Hoy v McFadyen: HCJ 2000

The accused was charged with driving whilst disqualified. He had been in the driver’s seat and had started the engine. On turning off the engine the car lurched forward slightly. The handbrake was defective and would not hold the car on a slope. To hold the car whilst the engine was running, the accused had had to sit with his feet on the footbrake. When the engine was switched off, the accused was required to leave the vehicle in gear. It was argued that driving required motion and that the minimal movement of the car after the police approached and asked him to turn off the engine was insufficient.
Held: ‘In our view the situation in the present case is a rather unusual one, particularly because of the fact that the handbrake was defective and it required either that the car be in gear with the engine switched off or alternatively that the person in the driver’s seat had to depress the footbrake and hold the footbrake down in order to prevent the car from moving. The position quite clearly, therefore, is that in the latter alternative in order to prevent movement of the car downhill there required to be a direct and continuing personal intervention on the part of the person in the driving seat. The fact that the engine was running at the time, that the appellant was the person in the driving seat, that the appellant had disengaged the gear in order to start the engine and as a consequence required to keep his foot on the footbrake, in our opinion go beyond mere preparation for driving, and the appellant has commenced driving even though there may have been no movement at all. The fact that there was movement at the end of the proceedings is a clear indication in our view that the appellant must have been driving because there would have been no movement but for the intervention on his part by disengaging the gear and using the footbrake. The correct test is to look at what the appellant was doing and not necessarily the result. For example, if the car had in fact rolled forward and hit another car perhaps a foot or two in front of it there can be no question but that the appellant would have been driving the car. The things that he was doing would have been exactly the same as he was doing in the present case. This shows that the question of movement of the car is not essential if the driver’s activities have got beyond the stage of mere preparation for driving but have got to the stage when there is active intervention on his part to prevent movement and direction of the vehicle. In the somewhat unusual circumstances of this case we are quite satisfied that the appellant could be said to have been driving. In our view he was just as much driving as would be a person who in the course of proceeding along the road was stopped at a red traffic light, halted his vehicle, placed his foot on the footbrake and awaited the turning of the lights to green.’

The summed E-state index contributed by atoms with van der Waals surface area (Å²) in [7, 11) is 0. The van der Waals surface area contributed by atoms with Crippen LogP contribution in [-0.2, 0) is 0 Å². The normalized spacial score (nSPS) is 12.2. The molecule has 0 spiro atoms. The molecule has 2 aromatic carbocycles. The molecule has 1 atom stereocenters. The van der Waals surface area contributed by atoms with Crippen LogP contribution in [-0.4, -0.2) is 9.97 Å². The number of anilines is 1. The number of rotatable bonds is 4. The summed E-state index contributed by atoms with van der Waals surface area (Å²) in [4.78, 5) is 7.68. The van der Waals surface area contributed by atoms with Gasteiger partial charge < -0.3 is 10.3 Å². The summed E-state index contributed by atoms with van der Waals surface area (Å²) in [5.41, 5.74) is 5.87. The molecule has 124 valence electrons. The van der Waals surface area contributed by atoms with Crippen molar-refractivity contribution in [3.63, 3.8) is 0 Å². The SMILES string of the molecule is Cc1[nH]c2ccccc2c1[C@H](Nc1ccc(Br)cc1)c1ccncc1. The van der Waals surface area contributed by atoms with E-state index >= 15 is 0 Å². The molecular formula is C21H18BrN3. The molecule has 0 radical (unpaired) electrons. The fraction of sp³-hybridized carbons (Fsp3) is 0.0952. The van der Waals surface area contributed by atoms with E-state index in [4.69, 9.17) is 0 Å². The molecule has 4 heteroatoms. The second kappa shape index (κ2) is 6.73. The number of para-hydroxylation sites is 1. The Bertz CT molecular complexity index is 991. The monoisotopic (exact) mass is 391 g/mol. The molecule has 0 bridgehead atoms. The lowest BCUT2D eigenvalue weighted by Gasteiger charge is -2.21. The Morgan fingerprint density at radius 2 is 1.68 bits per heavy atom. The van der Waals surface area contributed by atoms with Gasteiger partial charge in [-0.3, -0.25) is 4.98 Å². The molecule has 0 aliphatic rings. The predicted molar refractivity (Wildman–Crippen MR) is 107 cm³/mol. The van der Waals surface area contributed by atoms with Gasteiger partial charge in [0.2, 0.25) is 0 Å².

Lord Sutherland


[2000] SLT 1060




CitedAmes v MacLeod OHCS 1969
The accused, who was alleged to have been driving a motor car, had been walking beside it as it ran down a slight incline, and had steered it by placing his hand on the wheel. The car had run out of petrol.
Held: The question turned on whether . .

Cited by:

CitedDirector of Public Prosecutions v Alderton Admn 25-Nov-2003
The defendant had been found sat in his car. He had been spinning its wheels, but not moving. The prosecutor appealed against dismissal of a charge of attempting to drive whilst under the influence of alcohol.
Held: The appeal succeeded. The . .
CitedDirector of Public Prosecutions v Moore Admn 2-Mar-2010
The defendant appealed by case stated from his conviction of attempting to drive a motor vehicle on a public road, having consumed alcohol in excess of the prescribed limit on the same occasion. At the time he was said to have attempted to drive, . .
Lists of cited by and citing cases may be incomplete.

Road Traffic

Updated: 12 May 2022; Ref: scu.189935